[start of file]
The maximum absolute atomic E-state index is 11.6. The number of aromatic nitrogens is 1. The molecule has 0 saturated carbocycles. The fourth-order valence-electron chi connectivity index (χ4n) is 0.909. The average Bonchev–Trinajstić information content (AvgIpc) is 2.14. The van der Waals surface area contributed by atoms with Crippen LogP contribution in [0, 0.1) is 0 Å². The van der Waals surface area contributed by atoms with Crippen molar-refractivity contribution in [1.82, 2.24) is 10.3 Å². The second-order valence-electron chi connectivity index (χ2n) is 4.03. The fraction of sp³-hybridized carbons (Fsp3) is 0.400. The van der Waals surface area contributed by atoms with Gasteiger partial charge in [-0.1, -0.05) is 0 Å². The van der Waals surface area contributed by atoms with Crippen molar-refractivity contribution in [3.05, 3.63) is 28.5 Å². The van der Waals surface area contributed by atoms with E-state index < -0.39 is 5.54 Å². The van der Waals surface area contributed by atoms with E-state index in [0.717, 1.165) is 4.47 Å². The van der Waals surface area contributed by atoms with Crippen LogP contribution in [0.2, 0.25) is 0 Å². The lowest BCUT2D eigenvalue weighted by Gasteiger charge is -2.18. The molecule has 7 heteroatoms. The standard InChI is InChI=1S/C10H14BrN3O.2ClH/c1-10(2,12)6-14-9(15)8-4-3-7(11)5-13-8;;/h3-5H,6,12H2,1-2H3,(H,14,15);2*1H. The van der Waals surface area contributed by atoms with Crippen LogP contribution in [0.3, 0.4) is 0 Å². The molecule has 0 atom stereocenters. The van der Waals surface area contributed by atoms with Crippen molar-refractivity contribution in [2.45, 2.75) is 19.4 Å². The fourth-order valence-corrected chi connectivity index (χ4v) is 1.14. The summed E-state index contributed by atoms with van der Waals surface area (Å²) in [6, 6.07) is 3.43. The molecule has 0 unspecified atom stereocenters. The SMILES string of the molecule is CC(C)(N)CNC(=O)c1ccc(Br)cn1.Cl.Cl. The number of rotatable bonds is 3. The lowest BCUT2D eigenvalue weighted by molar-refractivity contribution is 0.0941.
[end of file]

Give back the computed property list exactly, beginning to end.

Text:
The maximum absolute atomic E-state index is 11.6. The number of aromatic nitrogens is 1. The molecule has 0 saturated carbocycles. The fourth-order valence-electron chi connectivity index (χ4n) is 0.909. The average Bonchev–Trinajstić information content (AvgIpc) is 2.14. The van der Waals surface area contributed by atoms with Crippen LogP contribution in [0, 0.1) is 0 Å². The van der Waals surface area contributed by atoms with Crippen molar-refractivity contribution in [1.82, 2.24) is 10.3 Å². The second-order valence-electron chi connectivity index (χ2n) is 4.03. The fraction of sp³-hybridized carbons (Fsp3) is 0.400. The van der Waals surface area contributed by atoms with Gasteiger partial charge in [-0.1, -0.05) is 0 Å². The van der Waals surface area contributed by atoms with Crippen molar-refractivity contribution in [3.05, 3.63) is 28.5 Å². The van der Waals surface area contributed by atoms with E-state index < -0.39 is 5.54 Å². The van der Waals surface area contributed by atoms with E-state index in [0.717, 1.165) is 4.47 Å². The van der Waals surface area contributed by atoms with Crippen LogP contribution in [0.2, 0.25) is 0 Å². The lowest BCUT2D eigenvalue weighted by Gasteiger charge is -2.18. The molecule has 7 heteroatoms. The standard InChI is InChI=1S/C10H14BrN3O.2ClH/c1-10(2,12)6-14-9(15)8-4-3-7(11)5-13-8;;/h3-5H,6,12H2,1-2H3,(H,14,15);2*1H. The van der Waals surface area contributed by atoms with Crippen LogP contribution in [0.3, 0.4) is 0 Å². The molecule has 0 atom stereocenters. The van der Waals surface area contributed by atoms with Crippen molar-refractivity contribution in [2.45, 2.75) is 19.4 Å². The fourth-order valence-corrected chi connectivity index (χ4v) is 1.14. The summed E-state index contributed by atoms with van der Waals surface area (Å²) in [6, 6.07) is 3.43. The molecule has 0 unspecified atom stereocenters. The SMILES string of the molecule is CC(C)(N)CNC(=O)c1ccc(Br)cn1.Cl.Cl. The number of rotatable bonds is 3. The lowest BCUT2D eigenvalue weighted by molar-refractivity contribution is 0.0941.